Whether it’s clicking a link, a button, or signing up for something, it can also indicate the aspect of your email that is working most effectively. If you’re wishing to improve your CTR, try placing your CTA higher in the copy (above the fold) or making it more obvious with a button or colored or bolded text.

To calculate your email click-through rate, take the number of people that have clicked through your email campaign and divide that with the number of emails sent. To show it as a percentage, simply multiply that number by 100.

Unsubscribe Rate:

This is another metric that email marketers should look out for. Although you often don’t want your subscribers to leave, it could also be a great indicator that you’re probably targeting the wrong audience if you have a high unsubscribe rate. The good thing is, you know the kind of people who want to hear from you and can determine their persona and target more prospects like them.

To calculate your unsubscribe rate, divide the number of unsubscribed users by the number of emails delivered, then multiply that number by 100.

For Social Media Marketing:

Follower Count:

If you’re a social media user, chances are you’re already very familiar with follower count. This is an indicator of how many followers you’ve gained or lost in a specific period, and can provide a sense of how many people are resonating with your content. A high follower count can be used to measure brand awareness and is a great opportunity to educate customers or share special offers, though keep in mind that without a correlating engagement rate, follower count can easily be a vanity metric.

Impressions or Reach:

These metrics are important to determine how many people are seeing your content and how often your content is shown to them. Low impressions or reach can help you identify if your content marketing campaigns are effective in reaching your target audience, or can signal if you have a bigger problem such as shadow banning (when a user’s content is hidden or restricted without the user being notified). 

Engagement Rate:

With bots and other technology able to falsely inflate metrics like follower count, engagement is a much more reliable metric for how well your content is doing. Engagement rate takes the total interactions on your posts (e.g., likes, comments, shares, saves, etc) and divides that by the number of followers on the account (multiply by 100 for a percentage). It can be a great indicator of your page health and helps you to keep tabs on whether your target audience is still engaged or perhaps experiencing content fatigue.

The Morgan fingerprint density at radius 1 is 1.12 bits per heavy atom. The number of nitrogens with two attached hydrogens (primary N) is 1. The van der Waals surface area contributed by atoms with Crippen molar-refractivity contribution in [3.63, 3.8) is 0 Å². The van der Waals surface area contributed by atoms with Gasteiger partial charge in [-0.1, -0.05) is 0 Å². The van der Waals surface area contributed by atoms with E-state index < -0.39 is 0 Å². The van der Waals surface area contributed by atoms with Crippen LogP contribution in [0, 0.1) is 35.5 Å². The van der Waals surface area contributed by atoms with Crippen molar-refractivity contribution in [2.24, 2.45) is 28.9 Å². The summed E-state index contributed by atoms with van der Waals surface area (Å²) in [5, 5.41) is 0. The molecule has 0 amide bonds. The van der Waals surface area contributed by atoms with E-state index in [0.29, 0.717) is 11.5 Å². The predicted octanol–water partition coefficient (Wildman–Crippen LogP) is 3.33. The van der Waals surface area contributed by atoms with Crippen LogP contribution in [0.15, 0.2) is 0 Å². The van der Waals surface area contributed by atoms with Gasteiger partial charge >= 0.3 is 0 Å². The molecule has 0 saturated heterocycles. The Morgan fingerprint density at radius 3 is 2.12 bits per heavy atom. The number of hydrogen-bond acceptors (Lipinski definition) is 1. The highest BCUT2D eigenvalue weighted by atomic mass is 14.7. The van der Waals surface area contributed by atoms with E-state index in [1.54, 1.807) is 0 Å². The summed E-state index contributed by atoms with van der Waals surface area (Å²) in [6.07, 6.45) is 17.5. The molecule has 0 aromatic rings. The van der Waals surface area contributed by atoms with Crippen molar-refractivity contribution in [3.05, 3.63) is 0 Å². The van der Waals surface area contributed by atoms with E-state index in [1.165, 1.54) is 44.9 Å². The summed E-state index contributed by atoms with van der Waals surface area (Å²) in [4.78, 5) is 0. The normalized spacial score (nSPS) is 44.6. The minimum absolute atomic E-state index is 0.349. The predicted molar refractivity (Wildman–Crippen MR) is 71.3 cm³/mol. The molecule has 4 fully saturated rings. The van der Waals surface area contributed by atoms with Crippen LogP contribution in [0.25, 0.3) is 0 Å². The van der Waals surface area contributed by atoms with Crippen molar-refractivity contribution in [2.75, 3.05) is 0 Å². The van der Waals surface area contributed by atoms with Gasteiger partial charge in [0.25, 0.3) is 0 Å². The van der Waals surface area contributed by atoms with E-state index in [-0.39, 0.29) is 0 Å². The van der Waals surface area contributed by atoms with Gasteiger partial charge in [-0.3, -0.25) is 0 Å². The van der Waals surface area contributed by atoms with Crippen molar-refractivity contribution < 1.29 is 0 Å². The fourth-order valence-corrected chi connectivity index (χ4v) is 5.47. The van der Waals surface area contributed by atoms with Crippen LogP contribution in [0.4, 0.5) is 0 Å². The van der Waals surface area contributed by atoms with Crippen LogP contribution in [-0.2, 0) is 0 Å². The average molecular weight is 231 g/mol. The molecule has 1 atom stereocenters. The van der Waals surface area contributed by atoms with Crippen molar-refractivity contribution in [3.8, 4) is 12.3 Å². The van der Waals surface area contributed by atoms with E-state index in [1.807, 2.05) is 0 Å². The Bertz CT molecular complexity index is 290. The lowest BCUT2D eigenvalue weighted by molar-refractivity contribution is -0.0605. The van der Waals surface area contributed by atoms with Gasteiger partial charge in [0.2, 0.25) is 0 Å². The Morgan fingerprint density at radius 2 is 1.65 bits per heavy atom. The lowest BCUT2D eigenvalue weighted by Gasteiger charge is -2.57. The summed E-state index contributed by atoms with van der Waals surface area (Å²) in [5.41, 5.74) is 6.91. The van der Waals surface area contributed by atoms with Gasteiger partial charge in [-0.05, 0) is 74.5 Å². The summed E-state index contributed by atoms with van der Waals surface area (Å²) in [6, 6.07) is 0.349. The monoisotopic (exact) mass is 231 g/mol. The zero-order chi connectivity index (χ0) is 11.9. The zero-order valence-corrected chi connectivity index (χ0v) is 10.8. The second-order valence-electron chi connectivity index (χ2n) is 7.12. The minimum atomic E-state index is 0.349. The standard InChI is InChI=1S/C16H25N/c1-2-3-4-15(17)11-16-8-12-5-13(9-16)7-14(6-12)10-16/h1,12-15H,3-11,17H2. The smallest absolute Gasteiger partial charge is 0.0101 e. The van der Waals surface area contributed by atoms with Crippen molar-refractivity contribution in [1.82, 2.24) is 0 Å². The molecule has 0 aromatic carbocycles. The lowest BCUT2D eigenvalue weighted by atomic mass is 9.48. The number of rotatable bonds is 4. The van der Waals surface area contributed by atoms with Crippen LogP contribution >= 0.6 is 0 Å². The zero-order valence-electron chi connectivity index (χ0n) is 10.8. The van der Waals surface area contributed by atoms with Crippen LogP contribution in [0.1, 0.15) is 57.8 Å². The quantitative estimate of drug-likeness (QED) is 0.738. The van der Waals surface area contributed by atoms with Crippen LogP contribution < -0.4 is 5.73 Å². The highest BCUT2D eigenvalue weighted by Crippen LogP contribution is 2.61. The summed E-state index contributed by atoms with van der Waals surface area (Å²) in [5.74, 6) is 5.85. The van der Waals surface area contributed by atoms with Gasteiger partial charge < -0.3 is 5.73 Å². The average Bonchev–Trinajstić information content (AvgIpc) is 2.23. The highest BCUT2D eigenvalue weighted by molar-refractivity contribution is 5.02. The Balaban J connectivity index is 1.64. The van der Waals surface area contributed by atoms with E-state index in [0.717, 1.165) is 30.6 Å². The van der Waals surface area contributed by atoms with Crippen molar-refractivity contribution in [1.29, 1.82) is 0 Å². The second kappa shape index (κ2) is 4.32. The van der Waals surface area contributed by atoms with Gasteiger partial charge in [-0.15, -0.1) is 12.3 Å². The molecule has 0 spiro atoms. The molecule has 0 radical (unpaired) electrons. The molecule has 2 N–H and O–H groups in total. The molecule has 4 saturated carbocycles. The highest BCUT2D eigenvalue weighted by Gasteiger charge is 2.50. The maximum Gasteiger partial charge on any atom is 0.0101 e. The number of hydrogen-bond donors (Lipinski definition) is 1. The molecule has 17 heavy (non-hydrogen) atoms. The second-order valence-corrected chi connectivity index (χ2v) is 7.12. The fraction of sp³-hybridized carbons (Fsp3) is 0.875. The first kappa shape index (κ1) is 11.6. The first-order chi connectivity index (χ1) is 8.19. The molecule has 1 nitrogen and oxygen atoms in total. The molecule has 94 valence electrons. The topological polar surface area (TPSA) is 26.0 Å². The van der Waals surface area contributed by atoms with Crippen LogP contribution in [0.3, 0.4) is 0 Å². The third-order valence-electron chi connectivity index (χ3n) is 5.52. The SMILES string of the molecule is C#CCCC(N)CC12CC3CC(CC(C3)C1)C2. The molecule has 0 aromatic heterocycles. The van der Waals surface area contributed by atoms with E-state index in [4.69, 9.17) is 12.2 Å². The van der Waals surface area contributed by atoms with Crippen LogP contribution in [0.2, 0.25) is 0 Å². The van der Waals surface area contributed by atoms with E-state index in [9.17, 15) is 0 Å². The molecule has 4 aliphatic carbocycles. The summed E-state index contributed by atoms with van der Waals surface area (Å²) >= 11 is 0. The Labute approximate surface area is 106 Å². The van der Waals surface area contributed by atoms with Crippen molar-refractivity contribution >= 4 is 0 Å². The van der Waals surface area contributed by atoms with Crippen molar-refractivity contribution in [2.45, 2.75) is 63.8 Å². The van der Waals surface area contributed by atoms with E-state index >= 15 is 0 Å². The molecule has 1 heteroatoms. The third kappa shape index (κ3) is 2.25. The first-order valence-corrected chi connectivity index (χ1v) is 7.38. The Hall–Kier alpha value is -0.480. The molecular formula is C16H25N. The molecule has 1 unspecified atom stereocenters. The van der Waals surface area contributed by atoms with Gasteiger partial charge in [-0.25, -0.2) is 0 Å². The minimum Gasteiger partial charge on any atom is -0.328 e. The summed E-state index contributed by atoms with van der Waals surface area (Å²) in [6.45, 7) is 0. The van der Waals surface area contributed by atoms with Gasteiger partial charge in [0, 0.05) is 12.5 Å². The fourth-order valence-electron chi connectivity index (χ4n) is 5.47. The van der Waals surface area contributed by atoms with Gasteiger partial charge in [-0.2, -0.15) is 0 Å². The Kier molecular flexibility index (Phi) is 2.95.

For Search Engine Optimization (SEO):

Monthly Search Volume (MSV):

Keywords are important for SEO rankings, so it’s best practice to research the top keywords ranking for your industry through proper keyword research tools. Monthly search volume helps you to understand the relevance of a keyword by how many searches are made for it each month. The MSV can be a good predictor of how well a keyword performs, as it shows the average monthly search for the last 12 months, including seasonal fluctuations.

Traffic Potential (TP):

Traffic Potential describes the average amount of traffic that a website page or pages can receive from Google’s SERP monthly. This metric is important to your SEO strategy as it helps you understand the relevance of the keyword you’re working with. To estimate your TP, a tool like Ahrefs Keyword Explorer can be handy. There are other marketing analytics tools and templates that can help you arrive at your traffic potential estimates as well.

Cost Per Click (CPC):

Cost per click is a metric used to describe how much you would need to pay per click on your ads or per page views. When you use advertising platforms like Google Ads, Amazon Advertising, media.net, etc., they place your ads on third-party websites, where your potential audience can view them. The CPC is the cost you’re billed per each click. Most platforms will let you bid your CPC based on your advertising budget.

Generally, the CPC is calculated by dividing the total advertising cost by your total ad clicks. The actual cost per click may still vary based on your ad preference. 

Set Your Key Marketing Metrics

While all of these metrics are important to CMOs, it’s crucial that you identify what’s most important to your overall business goals and for each individual campaign. For example, your marketing goals for email marketing will differ from those for SEO. Once you’re aware of your goals, it helps to streamline your metrics. If you’re not sure what you want, it’s easy to lose focus and try tracking metrics that may not be relevant to you at the time.

For more fascinating marketing metrics, check out our articles on marketing efficiency ratio and cost per mille. If you found this article helpful, subscribe to The CMO newsletter for even more marketing tips, trends, techniques and tools for success.

Samuel Olawole
By Samuel Olawole

Samuel Olawole is a content writer and editor who has vast marketing experience in varying industries. With a passion for storytelling, Samuel prides in his ability to stay up-to-date with the latest marketing trends and technologies.